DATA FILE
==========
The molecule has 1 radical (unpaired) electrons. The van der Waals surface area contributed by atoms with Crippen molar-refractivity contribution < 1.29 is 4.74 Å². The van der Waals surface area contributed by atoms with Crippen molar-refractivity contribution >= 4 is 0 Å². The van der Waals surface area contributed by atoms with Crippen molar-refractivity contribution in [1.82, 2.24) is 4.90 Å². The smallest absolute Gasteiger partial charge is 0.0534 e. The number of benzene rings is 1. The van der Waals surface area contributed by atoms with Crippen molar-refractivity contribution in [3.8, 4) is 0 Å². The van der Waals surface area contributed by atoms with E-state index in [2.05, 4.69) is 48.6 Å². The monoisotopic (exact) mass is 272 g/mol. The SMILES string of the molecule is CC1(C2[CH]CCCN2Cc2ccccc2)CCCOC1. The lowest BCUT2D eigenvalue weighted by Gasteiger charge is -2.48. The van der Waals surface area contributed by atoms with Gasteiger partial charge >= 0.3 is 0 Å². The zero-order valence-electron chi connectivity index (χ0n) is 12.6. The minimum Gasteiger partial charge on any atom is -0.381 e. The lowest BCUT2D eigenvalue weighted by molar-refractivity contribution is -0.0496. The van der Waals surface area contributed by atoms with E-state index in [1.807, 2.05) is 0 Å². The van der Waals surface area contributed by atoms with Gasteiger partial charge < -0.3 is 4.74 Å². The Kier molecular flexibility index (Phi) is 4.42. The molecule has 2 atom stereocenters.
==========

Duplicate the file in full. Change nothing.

The molecule has 1 radical (unpaired) electrons. The van der Waals surface area contributed by atoms with Crippen molar-refractivity contribution < 1.29 is 4.74 Å². The van der Waals surface area contributed by atoms with Crippen molar-refractivity contribution >= 4 is 0 Å². The van der Waals surface area contributed by atoms with Crippen molar-refractivity contribution in [1.82, 2.24) is 4.90 Å². The smallest absolute Gasteiger partial charge is 0.0534 e. The number of benzene rings is 1. The van der Waals surface area contributed by atoms with Crippen molar-refractivity contribution in [3.8, 4) is 0 Å². The van der Waals surface area contributed by atoms with E-state index in [2.05, 4.69) is 48.6 Å². The monoisotopic (exact) mass is 272 g/mol. The SMILES string of the molecule is CC1(C2[CH]CCCN2Cc2ccccc2)CCCOC1. The lowest BCUT2D eigenvalue weighted by Gasteiger charge is -2.48. The van der Waals surface area contributed by atoms with Gasteiger partial charge >= 0.3 is 0 Å². The zero-order valence-electron chi connectivity index (χ0n) is 12.6. The minimum Gasteiger partial charge on any atom is -0.381 e. The lowest BCUT2D eigenvalue weighted by molar-refractivity contribution is -0.0496. The van der Waals surface area contributed by atoms with E-state index in [1.807, 2.05) is 0 Å². The van der Waals surface area contributed by atoms with Gasteiger partial charge < -0.3 is 4.74 Å². The Kier molecular flexibility index (Phi) is 4.42. The molecule has 2 atom stereocenters.